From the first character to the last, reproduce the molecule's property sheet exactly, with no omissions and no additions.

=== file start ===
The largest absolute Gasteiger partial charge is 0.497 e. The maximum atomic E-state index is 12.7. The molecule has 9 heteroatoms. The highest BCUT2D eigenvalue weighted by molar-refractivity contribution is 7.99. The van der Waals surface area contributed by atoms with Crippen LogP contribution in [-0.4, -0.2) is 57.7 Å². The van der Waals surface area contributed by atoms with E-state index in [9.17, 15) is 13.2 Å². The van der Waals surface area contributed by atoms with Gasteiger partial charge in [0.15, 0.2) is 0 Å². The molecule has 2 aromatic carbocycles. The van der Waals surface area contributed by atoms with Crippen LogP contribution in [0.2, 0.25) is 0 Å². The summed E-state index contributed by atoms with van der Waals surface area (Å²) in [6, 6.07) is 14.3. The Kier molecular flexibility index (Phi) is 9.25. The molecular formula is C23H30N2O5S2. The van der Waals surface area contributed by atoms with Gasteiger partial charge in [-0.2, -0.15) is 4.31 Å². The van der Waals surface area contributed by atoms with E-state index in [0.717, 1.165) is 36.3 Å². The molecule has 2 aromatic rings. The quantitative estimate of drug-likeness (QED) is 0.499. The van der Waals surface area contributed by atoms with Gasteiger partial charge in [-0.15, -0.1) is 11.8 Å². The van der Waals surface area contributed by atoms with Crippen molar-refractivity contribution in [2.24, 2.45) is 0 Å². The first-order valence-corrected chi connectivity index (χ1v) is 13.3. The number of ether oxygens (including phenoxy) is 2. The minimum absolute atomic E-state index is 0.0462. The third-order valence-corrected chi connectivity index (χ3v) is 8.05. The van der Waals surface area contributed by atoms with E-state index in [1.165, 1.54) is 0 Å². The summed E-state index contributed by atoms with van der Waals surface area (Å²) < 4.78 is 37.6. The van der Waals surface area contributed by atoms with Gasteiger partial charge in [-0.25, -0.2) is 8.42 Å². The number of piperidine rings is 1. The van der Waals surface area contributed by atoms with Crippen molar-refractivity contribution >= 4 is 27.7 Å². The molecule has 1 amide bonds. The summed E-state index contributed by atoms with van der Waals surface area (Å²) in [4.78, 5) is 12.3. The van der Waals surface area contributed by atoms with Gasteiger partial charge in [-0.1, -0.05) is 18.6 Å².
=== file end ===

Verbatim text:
The largest absolute Gasteiger partial charge is 0.497 e. The maximum atomic E-state index is 12.7. The molecule has 9 heteroatoms. The highest BCUT2D eigenvalue weighted by molar-refractivity contribution is 7.99. The van der Waals surface area contributed by atoms with Crippen LogP contribution in [-0.4, -0.2) is 57.7 Å². The van der Waals surface area contributed by atoms with E-state index in [9.17, 15) is 13.2 Å². The van der Waals surface area contributed by atoms with Gasteiger partial charge in [0.15, 0.2) is 0 Å². The molecule has 2 aromatic carbocycles. The van der Waals surface area contributed by atoms with Crippen LogP contribution in [0.2, 0.25) is 0 Å². The summed E-state index contributed by atoms with van der Waals surface area (Å²) in [6, 6.07) is 14.3. The Kier molecular flexibility index (Phi) is 9.25. The molecular formula is C23H30N2O5S2. The van der Waals surface area contributed by atoms with Gasteiger partial charge in [-0.2, -0.15) is 4.31 Å². The van der Waals surface area contributed by atoms with E-state index in [0.717, 1.165) is 36.3 Å². The molecule has 2 aromatic rings. The quantitative estimate of drug-likeness (QED) is 0.499. The van der Waals surface area contributed by atoms with Gasteiger partial charge in [-0.15, -0.1) is 11.8 Å². The van der Waals surface area contributed by atoms with Crippen molar-refractivity contribution in [2.24, 2.45) is 0 Å². The first-order valence-corrected chi connectivity index (χ1v) is 13.3. The number of ether oxygens (including phenoxy) is 2. The minimum absolute atomic E-state index is 0.0462. The third-order valence-corrected chi connectivity index (χ3v) is 8.05. The van der Waals surface area contributed by atoms with E-state index in [1.165, 1.54) is 0 Å². The summed E-state index contributed by atoms with van der Waals surface area (Å²) < 4.78 is 37.6. The van der Waals surface area contributed by atoms with Gasteiger partial charge in [-0.25, -0.2) is 8.42 Å². The number of piperidine rings is 1. The van der Waals surface area contributed by atoms with Crippen molar-refractivity contribution >= 4 is 27.7 Å². The molecule has 1 amide bonds. The summed E-state index contributed by atoms with van der Waals surface area (Å²) in [4.78, 5) is 12.3. The van der Waals surface area contributed by atoms with Gasteiger partial charge in [-0.1, -0.05) is 18.6 Å².